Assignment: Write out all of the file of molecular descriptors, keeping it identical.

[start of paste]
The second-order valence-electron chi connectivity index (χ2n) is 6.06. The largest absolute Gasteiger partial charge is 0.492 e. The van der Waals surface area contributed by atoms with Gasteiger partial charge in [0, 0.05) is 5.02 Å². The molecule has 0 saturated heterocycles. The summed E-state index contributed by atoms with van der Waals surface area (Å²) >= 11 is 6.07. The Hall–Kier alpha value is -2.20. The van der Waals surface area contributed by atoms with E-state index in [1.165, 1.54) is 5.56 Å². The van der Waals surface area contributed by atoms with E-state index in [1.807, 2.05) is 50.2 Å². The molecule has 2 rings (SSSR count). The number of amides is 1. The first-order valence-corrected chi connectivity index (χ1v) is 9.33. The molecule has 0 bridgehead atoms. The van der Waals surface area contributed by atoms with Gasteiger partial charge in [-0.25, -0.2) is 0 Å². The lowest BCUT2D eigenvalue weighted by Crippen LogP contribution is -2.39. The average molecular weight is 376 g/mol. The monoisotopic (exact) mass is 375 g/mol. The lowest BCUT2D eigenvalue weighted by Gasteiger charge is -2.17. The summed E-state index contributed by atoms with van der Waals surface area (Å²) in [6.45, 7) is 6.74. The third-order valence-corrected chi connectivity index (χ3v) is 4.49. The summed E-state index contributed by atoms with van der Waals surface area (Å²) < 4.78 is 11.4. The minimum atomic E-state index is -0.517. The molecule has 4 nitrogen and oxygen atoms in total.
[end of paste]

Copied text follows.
The second-order valence-electron chi connectivity index (χ2n) is 6.06. The largest absolute Gasteiger partial charge is 0.492 e. The van der Waals surface area contributed by atoms with Gasteiger partial charge in [0, 0.05) is 5.02 Å². The molecule has 0 saturated heterocycles. The summed E-state index contributed by atoms with van der Waals surface area (Å²) >= 11 is 6.07. The Hall–Kier alpha value is -2.20. The van der Waals surface area contributed by atoms with E-state index in [1.165, 1.54) is 5.56 Å². The van der Waals surface area contributed by atoms with E-state index in [1.807, 2.05) is 50.2 Å². The molecule has 2 rings (SSSR count). The number of amides is 1. The first-order valence-corrected chi connectivity index (χ1v) is 9.33. The molecule has 0 bridgehead atoms. The van der Waals surface area contributed by atoms with Gasteiger partial charge in [-0.25, -0.2) is 0 Å². The lowest BCUT2D eigenvalue weighted by Crippen LogP contribution is -2.39. The average molecular weight is 376 g/mol. The monoisotopic (exact) mass is 375 g/mol. The lowest BCUT2D eigenvalue weighted by Gasteiger charge is -2.17. The summed E-state index contributed by atoms with van der Waals surface area (Å²) in [6.45, 7) is 6.74. The third-order valence-corrected chi connectivity index (χ3v) is 4.49. The summed E-state index contributed by atoms with van der Waals surface area (Å²) < 4.78 is 11.4. The minimum atomic E-state index is -0.517. The molecule has 4 nitrogen and oxygen atoms in total.